In the face of public and some congressional opposition to a potential military strike in Syria, the Obama administration is set to release information about the alleged chemical attacks Friday afternoon as it prepares to move forward without the support of the British government.
British Prime Minister David Cameron, who had pushed for authority to join with the United States in a potential effort against Syrian President Bashar al-Assad's regime, admitted defeat after a parliamentary vote Thursday.
"It is clear to me that the British parliament, reflecting the views of the British people, does not want to see British military action," Cameron said following the vote. "I get that and will act accordingly."
Germany also announced that it would not be joining the U.S. in any Syrian intervention, but France said it would.
"Each country is sovereign to participate or not in an operation," said French President Francoise Hollande in Le Monde. "That is valid for Britain as it is for France. All the options are on the table. France wants action that is in proportion and firm against the Damascus regime."
Secretary of State John Kerry is scheduled to deliver remarks on Syria at 12:30 p.m. Friday.
President Barack Obama briefed congressional members Thursday evening on the administration's thinking but Defense Secretary Chuck Hagel said it was not meant to "convince anyone of anything."
"Every nation has a responsibility to make their own decisions and we respect that," he said speaking with reporters in the Philippines, according to The Associated Press. "As to international effort and collaboration, it is the goal of President Obama and our government that whatever decision is taken that it be an international collaboration and effort."
Following the call, House Minority Leader Nancy Pelosi – a staunch opponent of the Iraq War – said she would support a "measured, targeted and limited approach."
"Assad gassing his own people is an issue of our national security, regional stability and global security," she said in a release. "We must be clear that the United States rejects the use of chemical weapons by Assad or any other regime. What Assad has done is outside the realm of basic human rights."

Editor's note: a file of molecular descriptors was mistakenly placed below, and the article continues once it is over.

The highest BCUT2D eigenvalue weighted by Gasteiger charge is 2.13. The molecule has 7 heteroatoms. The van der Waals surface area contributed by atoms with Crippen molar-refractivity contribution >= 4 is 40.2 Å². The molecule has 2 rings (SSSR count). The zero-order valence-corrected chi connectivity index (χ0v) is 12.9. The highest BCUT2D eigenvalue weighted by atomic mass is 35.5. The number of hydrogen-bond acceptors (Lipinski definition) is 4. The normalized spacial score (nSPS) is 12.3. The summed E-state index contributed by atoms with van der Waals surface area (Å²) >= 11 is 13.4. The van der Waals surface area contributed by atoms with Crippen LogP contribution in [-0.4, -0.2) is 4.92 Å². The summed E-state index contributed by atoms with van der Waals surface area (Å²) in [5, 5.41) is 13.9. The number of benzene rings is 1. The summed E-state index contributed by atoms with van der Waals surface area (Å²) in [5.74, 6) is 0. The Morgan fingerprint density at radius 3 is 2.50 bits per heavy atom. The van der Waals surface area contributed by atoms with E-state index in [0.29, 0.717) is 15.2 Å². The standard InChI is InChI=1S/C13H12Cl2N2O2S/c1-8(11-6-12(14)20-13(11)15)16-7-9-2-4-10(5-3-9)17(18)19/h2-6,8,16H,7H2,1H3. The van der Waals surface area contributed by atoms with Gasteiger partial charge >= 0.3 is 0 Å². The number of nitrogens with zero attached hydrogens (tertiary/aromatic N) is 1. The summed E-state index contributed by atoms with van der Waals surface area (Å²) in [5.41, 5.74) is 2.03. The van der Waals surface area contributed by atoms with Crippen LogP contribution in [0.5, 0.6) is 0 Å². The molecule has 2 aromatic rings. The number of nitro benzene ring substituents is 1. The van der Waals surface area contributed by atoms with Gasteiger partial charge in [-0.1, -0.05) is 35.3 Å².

Sen. Bob Corker, R-Tenn., the top Republican on the Senate Foreign Relations Committee, also said he supports a U.S. strike.
"While I'm opposed to American boots on the ground in Syria, I would support surgical, proportional military strikes given the strong evidence of the Assad regime's continued use of chemical warfare," he said in a release.
Echoing other congressional leaders, both urged Obama to continue to work closely and consult with Congress as the plans unfold, but stopped short of demanding he seek a congressional vote to authorize action. A bipartisan group of more than a 100 House members hassigned a letter, however, requesting Obama seek congressional approval.
Echoes of President George W. Bush's decision to head to war in Iraq in 2003 loom over the Syrian conflict, but this time it's Obama, who voted against that campaign, leading the call to arms from the White House.
Bush, in an interview with Fox News Friday, declined to weigh in specifically on Syria but said he was never a fan of Assad.
"As time passes people forget the lessons of 9/11 and one of the lessons was the human condition elsewhere matters to the national security of the United States," he said.
The civil war in Syria has lasted two years and left more than 100,000 dead. U.N. weapons inspectors, conducting an investigation into whether or not chemical weapons were used August 21, are expected to complete their work Saturday.